Thus, the Gates Foundation worked within the Race to the Top process to apply additional pressure on states to sign on to the Common Core.
Coming at a time when state education budgets were under great pressure, these inducements were significant in overcoming any hesitations on the part of most governors. The pressure continues, as NCLB waivers depend on the adoption of "college and career ready standards," which are most readily provided by the Common Core.
It is also worth noting that alongside the adoption of Common Core standards, both Race to the Top and NCLB waivers being issued by the Department of Education require states to include test scores in the evaluations of teachers and principals. This is a package deal.
Error #2: The Common Core Standards violate what we know about how children develop and grow.
One of the problems with the blinkered development process described above is that no experts on early childhood were included in the drafting or internal review of the Common Core.
In response to the Common Core, more than 500 experts signed the Joint Statement of Early Childhood Health and Education Professionals on the Common Core Standards Initiative. This statement now seems prophetic in light of what is happening in classrooms. The key concerns they raised were:
1. Such standards will lead to long hours of instruction in literacy and math.
2. They will lead to inappropriate standardized testing
3. Didactic instruction and testing will crowd out other important areas of learning.
4. There is little evidence that such standards for young children lead to later success.
Many states are now developing standards and tests for children in kindergarten, first grade, and second grade, to "prepare" them for the Common Core. Early childhood education experts agree that this is developmentally inappropriate. Young children do not need to be subjected to standardized tests. Just recently, the parents of a k-2 school refused to allow their children to be tested. They were right to do so.
Error #3: The Common Core is inspired by a vision market-driven innovation enabled by standardization of curriculum, tests, and ultimately, our children themselves.
There are two goals here that are intertwined. The first is to create a system where learning outcomes are measurable, and students and their teachers can be efficiently compared and ranked on a statewide and national basis. The second is to use standardization to create a national market for curriculum and tests. The two go together, because the collection of data allows the market to function by providing measurable outcomes. Bill Gates has not spoken too much recently about the Common Core, but in 2009, he was very clear about the project's goals.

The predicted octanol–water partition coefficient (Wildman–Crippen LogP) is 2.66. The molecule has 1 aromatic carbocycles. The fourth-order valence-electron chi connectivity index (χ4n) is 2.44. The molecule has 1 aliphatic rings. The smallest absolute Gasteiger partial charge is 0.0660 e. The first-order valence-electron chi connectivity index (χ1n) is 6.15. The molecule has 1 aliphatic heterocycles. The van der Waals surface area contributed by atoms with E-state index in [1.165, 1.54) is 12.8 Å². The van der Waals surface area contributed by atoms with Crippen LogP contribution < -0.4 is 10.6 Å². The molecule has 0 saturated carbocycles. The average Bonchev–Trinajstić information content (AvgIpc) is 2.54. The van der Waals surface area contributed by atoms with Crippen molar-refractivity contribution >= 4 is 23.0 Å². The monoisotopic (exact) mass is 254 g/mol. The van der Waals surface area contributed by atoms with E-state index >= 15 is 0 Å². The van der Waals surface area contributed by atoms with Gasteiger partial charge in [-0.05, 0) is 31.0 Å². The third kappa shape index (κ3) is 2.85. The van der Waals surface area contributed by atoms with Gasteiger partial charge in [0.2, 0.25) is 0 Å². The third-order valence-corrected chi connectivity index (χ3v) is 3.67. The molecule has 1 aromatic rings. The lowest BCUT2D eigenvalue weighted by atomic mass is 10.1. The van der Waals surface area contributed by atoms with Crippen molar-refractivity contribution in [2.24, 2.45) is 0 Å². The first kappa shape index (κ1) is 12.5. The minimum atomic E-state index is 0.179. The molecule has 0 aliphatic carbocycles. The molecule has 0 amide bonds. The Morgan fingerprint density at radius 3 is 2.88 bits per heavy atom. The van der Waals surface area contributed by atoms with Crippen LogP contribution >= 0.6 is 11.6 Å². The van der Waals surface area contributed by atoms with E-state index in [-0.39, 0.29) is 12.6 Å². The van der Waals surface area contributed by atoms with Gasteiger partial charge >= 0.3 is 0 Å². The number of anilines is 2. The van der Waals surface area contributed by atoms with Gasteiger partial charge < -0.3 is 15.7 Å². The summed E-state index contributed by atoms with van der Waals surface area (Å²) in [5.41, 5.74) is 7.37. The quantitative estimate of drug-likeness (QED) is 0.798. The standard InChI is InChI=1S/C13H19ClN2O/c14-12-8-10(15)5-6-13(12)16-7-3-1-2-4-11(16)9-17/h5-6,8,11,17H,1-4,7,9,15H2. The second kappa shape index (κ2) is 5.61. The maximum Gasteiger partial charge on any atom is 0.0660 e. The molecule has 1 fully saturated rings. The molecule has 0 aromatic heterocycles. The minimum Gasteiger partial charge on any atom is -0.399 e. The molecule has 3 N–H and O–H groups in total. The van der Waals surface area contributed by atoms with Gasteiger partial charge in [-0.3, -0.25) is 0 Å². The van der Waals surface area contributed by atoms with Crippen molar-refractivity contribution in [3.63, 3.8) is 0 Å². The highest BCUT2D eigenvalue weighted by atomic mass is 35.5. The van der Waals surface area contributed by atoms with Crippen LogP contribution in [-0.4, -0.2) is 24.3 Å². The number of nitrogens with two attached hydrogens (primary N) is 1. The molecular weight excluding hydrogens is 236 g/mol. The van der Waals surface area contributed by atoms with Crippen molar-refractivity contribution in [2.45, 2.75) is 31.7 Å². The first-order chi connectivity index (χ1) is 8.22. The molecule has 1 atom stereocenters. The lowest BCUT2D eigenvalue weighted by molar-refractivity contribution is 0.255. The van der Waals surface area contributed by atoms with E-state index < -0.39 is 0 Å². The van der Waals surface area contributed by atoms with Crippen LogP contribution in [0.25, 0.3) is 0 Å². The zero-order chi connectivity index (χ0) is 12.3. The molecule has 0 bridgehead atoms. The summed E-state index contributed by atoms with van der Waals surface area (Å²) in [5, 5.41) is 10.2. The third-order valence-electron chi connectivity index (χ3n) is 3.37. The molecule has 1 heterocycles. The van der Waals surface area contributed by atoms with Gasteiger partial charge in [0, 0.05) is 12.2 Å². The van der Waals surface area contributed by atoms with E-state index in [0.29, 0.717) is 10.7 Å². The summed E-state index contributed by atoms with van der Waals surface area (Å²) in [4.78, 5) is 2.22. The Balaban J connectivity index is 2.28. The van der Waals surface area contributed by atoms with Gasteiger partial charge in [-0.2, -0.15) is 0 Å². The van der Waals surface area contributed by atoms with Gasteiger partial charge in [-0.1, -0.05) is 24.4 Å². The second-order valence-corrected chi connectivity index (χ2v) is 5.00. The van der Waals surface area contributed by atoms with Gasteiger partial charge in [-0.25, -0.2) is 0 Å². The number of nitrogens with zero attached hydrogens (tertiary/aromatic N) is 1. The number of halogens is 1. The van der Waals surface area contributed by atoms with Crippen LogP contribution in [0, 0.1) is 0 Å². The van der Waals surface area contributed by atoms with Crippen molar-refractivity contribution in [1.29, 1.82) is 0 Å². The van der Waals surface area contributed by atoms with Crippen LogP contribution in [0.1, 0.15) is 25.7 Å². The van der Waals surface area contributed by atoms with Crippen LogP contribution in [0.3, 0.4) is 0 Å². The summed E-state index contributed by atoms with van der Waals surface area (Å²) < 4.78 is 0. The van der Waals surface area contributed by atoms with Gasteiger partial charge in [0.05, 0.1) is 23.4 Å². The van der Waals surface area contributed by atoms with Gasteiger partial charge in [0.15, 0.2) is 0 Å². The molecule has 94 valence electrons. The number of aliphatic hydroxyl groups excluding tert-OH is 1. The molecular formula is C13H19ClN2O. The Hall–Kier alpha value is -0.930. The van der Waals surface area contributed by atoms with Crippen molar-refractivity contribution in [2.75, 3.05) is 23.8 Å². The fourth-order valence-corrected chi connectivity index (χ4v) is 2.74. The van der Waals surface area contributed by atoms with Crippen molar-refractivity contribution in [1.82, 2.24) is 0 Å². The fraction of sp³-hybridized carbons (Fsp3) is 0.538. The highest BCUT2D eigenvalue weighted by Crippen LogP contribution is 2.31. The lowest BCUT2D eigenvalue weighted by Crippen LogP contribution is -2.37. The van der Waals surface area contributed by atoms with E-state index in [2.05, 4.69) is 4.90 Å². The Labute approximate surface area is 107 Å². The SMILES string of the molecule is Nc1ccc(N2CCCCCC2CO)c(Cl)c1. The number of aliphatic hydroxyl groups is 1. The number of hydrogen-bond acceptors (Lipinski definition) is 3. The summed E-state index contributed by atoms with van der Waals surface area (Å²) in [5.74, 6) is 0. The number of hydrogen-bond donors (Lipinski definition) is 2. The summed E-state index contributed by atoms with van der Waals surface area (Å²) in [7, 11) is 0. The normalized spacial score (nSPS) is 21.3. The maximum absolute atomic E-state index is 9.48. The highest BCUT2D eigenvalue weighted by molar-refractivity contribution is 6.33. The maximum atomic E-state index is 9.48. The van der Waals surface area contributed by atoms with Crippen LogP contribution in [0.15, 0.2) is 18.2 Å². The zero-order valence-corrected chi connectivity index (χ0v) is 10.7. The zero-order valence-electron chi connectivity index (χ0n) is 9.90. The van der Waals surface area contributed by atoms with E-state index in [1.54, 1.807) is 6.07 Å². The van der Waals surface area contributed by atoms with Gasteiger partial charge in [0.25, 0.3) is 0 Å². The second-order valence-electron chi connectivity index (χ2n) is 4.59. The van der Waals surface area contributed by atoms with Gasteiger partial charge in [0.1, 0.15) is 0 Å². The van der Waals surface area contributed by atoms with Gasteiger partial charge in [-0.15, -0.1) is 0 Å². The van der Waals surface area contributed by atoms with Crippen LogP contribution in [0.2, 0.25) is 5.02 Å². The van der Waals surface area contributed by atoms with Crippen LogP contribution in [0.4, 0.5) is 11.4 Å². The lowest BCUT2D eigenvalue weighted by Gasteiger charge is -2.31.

He said,
...identifying common standards is just the starting point. We'll only know if this effort has succeeded when the curriculum and tests are aligned to these standards. Secretary Arne Duncan recently announced that $350 million of the stimulus package will be used to create just these kinds of tests - "Next Generation assessments," aligned to the Common Core. When the tests are aligned to the common standards, the curriculum will line up as well. And it will unleash a powerful market of people providing services for better teaching. For the first time, there will be a large, uniform base of customers looking at using products that can help every kid learn, and every teacher get better.
This sentiment was shared by the Department of Education, as was made clear when Arne Duncan's Chief of Staff, Joanne Weiss, wrote this in 2011:
The development of common standards and shared assessments radically alters the market for innovation in curriculum development, professional development, and formative assessments. Previously, these markets operated on a state-by-state basis, and often on a district-by-district basis. But the adoption of common standards and shared assessments means that education entrepreneurs will enjoy national markets where the best products can be taken to scale.
In the market-driven system enabled by the Common Core, the "best products" will be those which yield the highest test scores. As Gates said: "The standards will tell the teachers what their students are supposed to learn, and the data will tell them whether they're learning it."